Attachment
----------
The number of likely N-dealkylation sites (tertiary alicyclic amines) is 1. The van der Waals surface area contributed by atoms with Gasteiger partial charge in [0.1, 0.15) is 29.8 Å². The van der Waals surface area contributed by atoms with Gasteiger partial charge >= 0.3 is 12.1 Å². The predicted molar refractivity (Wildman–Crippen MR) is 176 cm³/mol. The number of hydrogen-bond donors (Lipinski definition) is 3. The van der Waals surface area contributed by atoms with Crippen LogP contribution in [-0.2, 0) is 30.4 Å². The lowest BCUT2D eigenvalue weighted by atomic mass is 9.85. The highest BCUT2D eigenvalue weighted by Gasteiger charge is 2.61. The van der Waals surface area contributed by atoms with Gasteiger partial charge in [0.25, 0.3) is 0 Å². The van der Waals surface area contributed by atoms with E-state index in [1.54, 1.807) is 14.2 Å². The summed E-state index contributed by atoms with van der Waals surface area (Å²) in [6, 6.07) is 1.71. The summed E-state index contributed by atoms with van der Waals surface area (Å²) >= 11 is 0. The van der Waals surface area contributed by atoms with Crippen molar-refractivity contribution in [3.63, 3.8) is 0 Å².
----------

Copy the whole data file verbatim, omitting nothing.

The number of likely N-dealkylation sites (tertiary alicyclic amines) is 1. The van der Waals surface area contributed by atoms with Gasteiger partial charge in [0.1, 0.15) is 29.8 Å². The van der Waals surface area contributed by atoms with Gasteiger partial charge >= 0.3 is 12.1 Å². The predicted molar refractivity (Wildman–Crippen MR) is 176 cm³/mol. The number of hydrogen-bond donors (Lipinski definition) is 3. The van der Waals surface area contributed by atoms with Crippen LogP contribution in [-0.2, 0) is 30.4 Å². The lowest BCUT2D eigenvalue weighted by atomic mass is 9.85. The highest BCUT2D eigenvalue weighted by Gasteiger charge is 2.61. The van der Waals surface area contributed by atoms with Gasteiger partial charge in [0.25, 0.3) is 0 Å². The van der Waals surface area contributed by atoms with E-state index in [1.54, 1.807) is 14.2 Å². The summed E-state index contributed by atoms with van der Waals surface area (Å²) in [6, 6.07) is 1.71. The summed E-state index contributed by atoms with van der Waals surface area (Å²) >= 11 is 0. The van der Waals surface area contributed by atoms with Crippen molar-refractivity contribution in [3.63, 3.8) is 0 Å².